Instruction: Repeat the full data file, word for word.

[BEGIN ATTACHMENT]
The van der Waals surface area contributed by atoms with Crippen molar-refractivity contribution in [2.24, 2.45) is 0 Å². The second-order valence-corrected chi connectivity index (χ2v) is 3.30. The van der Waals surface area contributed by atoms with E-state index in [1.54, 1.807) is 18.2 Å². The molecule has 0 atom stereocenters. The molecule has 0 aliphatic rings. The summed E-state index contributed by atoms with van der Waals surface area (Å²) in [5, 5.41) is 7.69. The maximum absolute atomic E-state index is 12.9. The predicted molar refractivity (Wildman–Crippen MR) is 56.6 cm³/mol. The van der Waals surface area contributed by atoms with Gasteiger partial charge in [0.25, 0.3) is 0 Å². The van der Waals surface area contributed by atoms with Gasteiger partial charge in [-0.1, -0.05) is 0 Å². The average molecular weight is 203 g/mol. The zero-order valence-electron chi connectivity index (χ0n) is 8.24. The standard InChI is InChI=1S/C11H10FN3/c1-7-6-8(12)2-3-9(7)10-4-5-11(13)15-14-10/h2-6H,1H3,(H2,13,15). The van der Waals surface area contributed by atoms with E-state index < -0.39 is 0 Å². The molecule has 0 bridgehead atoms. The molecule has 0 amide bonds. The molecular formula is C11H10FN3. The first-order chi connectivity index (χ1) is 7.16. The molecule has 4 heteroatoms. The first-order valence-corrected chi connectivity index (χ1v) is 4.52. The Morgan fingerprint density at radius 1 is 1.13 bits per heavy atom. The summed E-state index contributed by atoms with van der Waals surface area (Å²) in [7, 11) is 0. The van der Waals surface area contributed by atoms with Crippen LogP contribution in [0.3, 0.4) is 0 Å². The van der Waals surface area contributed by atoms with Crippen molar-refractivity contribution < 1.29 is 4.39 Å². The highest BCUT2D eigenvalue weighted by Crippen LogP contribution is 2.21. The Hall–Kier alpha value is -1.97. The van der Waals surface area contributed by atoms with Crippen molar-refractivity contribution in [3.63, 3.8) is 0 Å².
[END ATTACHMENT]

The van der Waals surface area contributed by atoms with Crippen molar-refractivity contribution in [2.24, 2.45) is 0 Å². The second-order valence-corrected chi connectivity index (χ2v) is 3.30. The van der Waals surface area contributed by atoms with E-state index in [1.54, 1.807) is 18.2 Å². The molecule has 0 atom stereocenters. The molecule has 0 aliphatic rings. The summed E-state index contributed by atoms with van der Waals surface area (Å²) in [5, 5.41) is 7.69. The maximum absolute atomic E-state index is 12.9. The predicted molar refractivity (Wildman–Crippen MR) is 56.6 cm³/mol. The van der Waals surface area contributed by atoms with Gasteiger partial charge in [0.25, 0.3) is 0 Å². The van der Waals surface area contributed by atoms with Gasteiger partial charge in [-0.1, -0.05) is 0 Å². The average molecular weight is 203 g/mol. The zero-order valence-electron chi connectivity index (χ0n) is 8.24. The standard InChI is InChI=1S/C11H10FN3/c1-7-6-8(12)2-3-9(7)10-4-5-11(13)15-14-10/h2-6H,1H3,(H2,13,15). The van der Waals surface area contributed by atoms with E-state index < -0.39 is 0 Å². The molecule has 0 bridgehead atoms. The molecule has 0 amide bonds. The molecular formula is C11H10FN3. The first-order chi connectivity index (χ1) is 7.16. The molecule has 4 heteroatoms. The first-order valence-corrected chi connectivity index (χ1v) is 4.52. The Morgan fingerprint density at radius 1 is 1.13 bits per heavy atom. The summed E-state index contributed by atoms with van der Waals surface area (Å²) in [7, 11) is 0. The van der Waals surface area contributed by atoms with Crippen LogP contribution in [0.3, 0.4) is 0 Å². The van der Waals surface area contributed by atoms with Crippen molar-refractivity contribution < 1.29 is 4.39 Å². The highest BCUT2D eigenvalue weighted by Crippen LogP contribution is 2.21. The Hall–Kier alpha value is -1.97. The van der Waals surface area contributed by atoms with Crippen molar-refractivity contribution in [3.63, 3.8) is 0 Å².